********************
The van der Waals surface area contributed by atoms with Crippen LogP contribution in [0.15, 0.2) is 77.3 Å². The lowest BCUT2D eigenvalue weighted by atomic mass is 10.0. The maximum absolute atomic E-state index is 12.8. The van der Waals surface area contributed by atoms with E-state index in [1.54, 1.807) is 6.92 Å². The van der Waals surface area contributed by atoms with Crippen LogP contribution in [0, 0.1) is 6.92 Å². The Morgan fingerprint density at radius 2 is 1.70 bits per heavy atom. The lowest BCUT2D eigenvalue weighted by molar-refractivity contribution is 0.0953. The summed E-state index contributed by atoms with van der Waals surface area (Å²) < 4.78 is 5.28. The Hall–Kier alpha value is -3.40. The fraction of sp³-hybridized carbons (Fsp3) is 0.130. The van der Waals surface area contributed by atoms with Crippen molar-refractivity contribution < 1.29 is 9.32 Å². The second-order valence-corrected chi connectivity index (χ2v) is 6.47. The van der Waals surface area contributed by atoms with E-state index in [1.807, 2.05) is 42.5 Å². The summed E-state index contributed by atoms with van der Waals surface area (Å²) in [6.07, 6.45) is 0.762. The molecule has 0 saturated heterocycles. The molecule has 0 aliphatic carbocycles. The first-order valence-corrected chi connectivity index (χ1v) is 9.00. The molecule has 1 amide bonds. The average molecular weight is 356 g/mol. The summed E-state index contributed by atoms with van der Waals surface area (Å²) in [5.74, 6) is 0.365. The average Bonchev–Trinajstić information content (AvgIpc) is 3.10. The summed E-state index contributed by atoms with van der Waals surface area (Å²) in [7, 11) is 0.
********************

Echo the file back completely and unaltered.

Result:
The van der Waals surface area contributed by atoms with Crippen LogP contribution in [0.15, 0.2) is 77.3 Å². The lowest BCUT2D eigenvalue weighted by atomic mass is 10.0. The maximum absolute atomic E-state index is 12.8. The van der Waals surface area contributed by atoms with E-state index in [1.54, 1.807) is 6.92 Å². The van der Waals surface area contributed by atoms with Crippen LogP contribution in [0, 0.1) is 6.92 Å². The Morgan fingerprint density at radius 2 is 1.70 bits per heavy atom. The lowest BCUT2D eigenvalue weighted by molar-refractivity contribution is 0.0953. The summed E-state index contributed by atoms with van der Waals surface area (Å²) < 4.78 is 5.28. The Hall–Kier alpha value is -3.40. The fraction of sp³-hybridized carbons (Fsp3) is 0.130. The van der Waals surface area contributed by atoms with Crippen molar-refractivity contribution < 1.29 is 9.32 Å². The second-order valence-corrected chi connectivity index (χ2v) is 6.47. The van der Waals surface area contributed by atoms with E-state index in [1.807, 2.05) is 42.5 Å². The summed E-state index contributed by atoms with van der Waals surface area (Å²) in [6.07, 6.45) is 0.762. The molecule has 0 saturated heterocycles. The molecule has 0 aliphatic carbocycles. The first-order valence-corrected chi connectivity index (χ1v) is 9.00. The molecule has 1 amide bonds. The average molecular weight is 356 g/mol. The summed E-state index contributed by atoms with van der Waals surface area (Å²) in [5.74, 6) is 0.365. The average Bonchev–Trinajstić information content (AvgIpc) is 3.10. The summed E-state index contributed by atoms with van der Waals surface area (Å²) in [7, 11) is 0.